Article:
In the meantime, the manufacturing industry presented increases in making paper, non metal mineral products and meats and alcoholic beverages.

Other sectors that supplied growth to the economy during the period analyzed were fishing, brokerages and public administration.

However, the index in November registered 3.47 percent demonstrating a deceleration in relation to the 4.75 percent increase registered in October.

On a more personal note, three of my employees flew to Panama two weeks ago, from Atlanta, Ft. Lauderdale and Miami. All planes were full or nearly full, and the
American flight from Miami was oversold. The return flight to Atlanta on Delta was oversold. People are coming to Panama, and they are bringing business.
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Just to make myself clear...
written by Mateo , January 30, 2009
James and Scott D: Just to be clear, this article states three main points...

1. Unemployment rates have decreased to the lowest rates in a long time - great.
2. Experts point to numbers suggesting job creation will continue steadily - fine.
3. How accurate are these numbers and how legitimate are the reasons given?

Panama's economy will not grow (in 2009) as fast as it did in 2008.
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Panama Not Immune to Jobs Loss
written by Mateo , January 30, 2009
This is from La Estrella, for what it's worth:

Close to 2.4 million people will lose their jobs in Latin America, and that includes the local labor market according to the CONEP president

Close to 2. 4 million people will lose their jobs in Latin America due to the world financial crisis, joining the army of 15 million currently unemployed say projections of the International Labor Organization (ILO).

It is the first time since 2003 that a rise in unemployment in the region will be registered.

It is estimated that 2009 could close with an unemployment index of 8.3 percent, while 2008 ended with an index of 7.4 percent.

ILO regional director for Latin America and the Caribbean, Jean Maninat, said the rise will have a significant impact on the labor market, which is why he urges governments to adopt the necessary measures that would allow the possible reversal of the projections.

The report also states that the region’s minimum wage increased by 3.7 percent, a figure lower than the 5 percent increase obtained last year.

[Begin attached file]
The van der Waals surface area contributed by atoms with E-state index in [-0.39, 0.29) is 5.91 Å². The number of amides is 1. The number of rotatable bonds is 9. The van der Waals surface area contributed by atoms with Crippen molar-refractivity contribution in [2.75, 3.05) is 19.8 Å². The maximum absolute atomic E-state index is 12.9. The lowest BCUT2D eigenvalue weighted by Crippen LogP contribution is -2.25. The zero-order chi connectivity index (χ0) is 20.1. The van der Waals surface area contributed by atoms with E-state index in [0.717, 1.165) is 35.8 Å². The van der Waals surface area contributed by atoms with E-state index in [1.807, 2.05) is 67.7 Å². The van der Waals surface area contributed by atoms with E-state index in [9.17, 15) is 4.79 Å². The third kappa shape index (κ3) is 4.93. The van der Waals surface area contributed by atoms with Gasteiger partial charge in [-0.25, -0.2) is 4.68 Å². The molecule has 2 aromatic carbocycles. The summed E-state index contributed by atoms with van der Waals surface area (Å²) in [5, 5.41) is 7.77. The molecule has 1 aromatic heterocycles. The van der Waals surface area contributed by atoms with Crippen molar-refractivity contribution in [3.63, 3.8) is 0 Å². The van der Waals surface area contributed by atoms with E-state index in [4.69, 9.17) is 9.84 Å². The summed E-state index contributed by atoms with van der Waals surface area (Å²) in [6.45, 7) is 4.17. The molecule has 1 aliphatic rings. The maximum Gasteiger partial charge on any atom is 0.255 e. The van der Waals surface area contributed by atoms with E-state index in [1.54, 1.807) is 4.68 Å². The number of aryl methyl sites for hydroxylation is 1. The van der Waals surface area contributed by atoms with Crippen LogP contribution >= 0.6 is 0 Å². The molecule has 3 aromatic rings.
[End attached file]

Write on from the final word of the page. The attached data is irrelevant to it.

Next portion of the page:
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to Scott D. and James G.
written by Bob Mortimer , February 16, 2009
yep. sure. everything will be fine. its not just a short term effect. no siree. its here. for good. we are strong. we are stable. fingers crossed.
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Keep on looking..................just avoid herba life meetings
written by Daniel Ed , February 25, 2009
Don´t live in fear trust me, Panama had and still will possess the two main sources of steady income that will keep her afloat in Latin America and those are her location and the flexibility of mind of her inhabitants. Just remember 20 years ago we were invaded and still Panama is one of the few countries where George Bush Jr was received properly.
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W, received properly
written by Silverfox , February 27, 2009
Goddamn it. I need to pay more attention. I didn't know Dubya was in La Joya.

Location and flexibility? I thought it was benzoylmethyl ecgonine and funders of micro-regional airlines that supported this economy at a base level. Oh, yeah, now I get it. You mean the location near the processing facilities for said product, location of a major trans-shipment facility at Colon, the flexibility to allow the transit of said product and, importantly, flexibility (and expertise) in dizzying the returning coin.

Yup.
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Last Updated on Wednesday, 28 January 2009 08:48